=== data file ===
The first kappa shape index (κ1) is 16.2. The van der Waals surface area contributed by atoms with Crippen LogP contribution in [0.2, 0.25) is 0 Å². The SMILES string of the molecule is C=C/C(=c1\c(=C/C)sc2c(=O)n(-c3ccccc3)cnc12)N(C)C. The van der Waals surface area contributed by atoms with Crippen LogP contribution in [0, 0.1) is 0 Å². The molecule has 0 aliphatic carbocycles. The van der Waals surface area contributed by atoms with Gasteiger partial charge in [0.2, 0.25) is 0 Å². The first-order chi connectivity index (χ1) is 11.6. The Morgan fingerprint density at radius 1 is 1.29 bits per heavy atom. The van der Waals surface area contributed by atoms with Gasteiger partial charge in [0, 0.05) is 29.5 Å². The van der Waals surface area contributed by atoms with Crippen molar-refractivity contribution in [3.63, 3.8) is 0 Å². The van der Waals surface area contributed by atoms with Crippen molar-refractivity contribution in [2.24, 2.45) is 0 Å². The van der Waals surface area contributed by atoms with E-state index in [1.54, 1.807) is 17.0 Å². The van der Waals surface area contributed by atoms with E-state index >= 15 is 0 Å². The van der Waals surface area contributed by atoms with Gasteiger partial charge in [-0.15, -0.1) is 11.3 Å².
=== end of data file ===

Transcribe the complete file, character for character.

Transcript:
The first kappa shape index (κ1) is 16.2. The van der Waals surface area contributed by atoms with Crippen LogP contribution in [0.2, 0.25) is 0 Å². The SMILES string of the molecule is C=C/C(=c1\c(=C/C)sc2c(=O)n(-c3ccccc3)cnc12)N(C)C. The van der Waals surface area contributed by atoms with Crippen LogP contribution in [0, 0.1) is 0 Å². The molecule has 0 aliphatic carbocycles. The van der Waals surface area contributed by atoms with Gasteiger partial charge in [0.2, 0.25) is 0 Å². The first-order chi connectivity index (χ1) is 11.6. The Morgan fingerprint density at radius 1 is 1.29 bits per heavy atom. The van der Waals surface area contributed by atoms with Gasteiger partial charge in [0, 0.05) is 29.5 Å². The van der Waals surface area contributed by atoms with Crippen molar-refractivity contribution in [3.63, 3.8) is 0 Å². The van der Waals surface area contributed by atoms with Crippen molar-refractivity contribution in [2.24, 2.45) is 0 Å². The van der Waals surface area contributed by atoms with E-state index in [1.54, 1.807) is 17.0 Å². The van der Waals surface area contributed by atoms with E-state index >= 15 is 0 Å². The van der Waals surface area contributed by atoms with Gasteiger partial charge in [-0.15, -0.1) is 11.3 Å².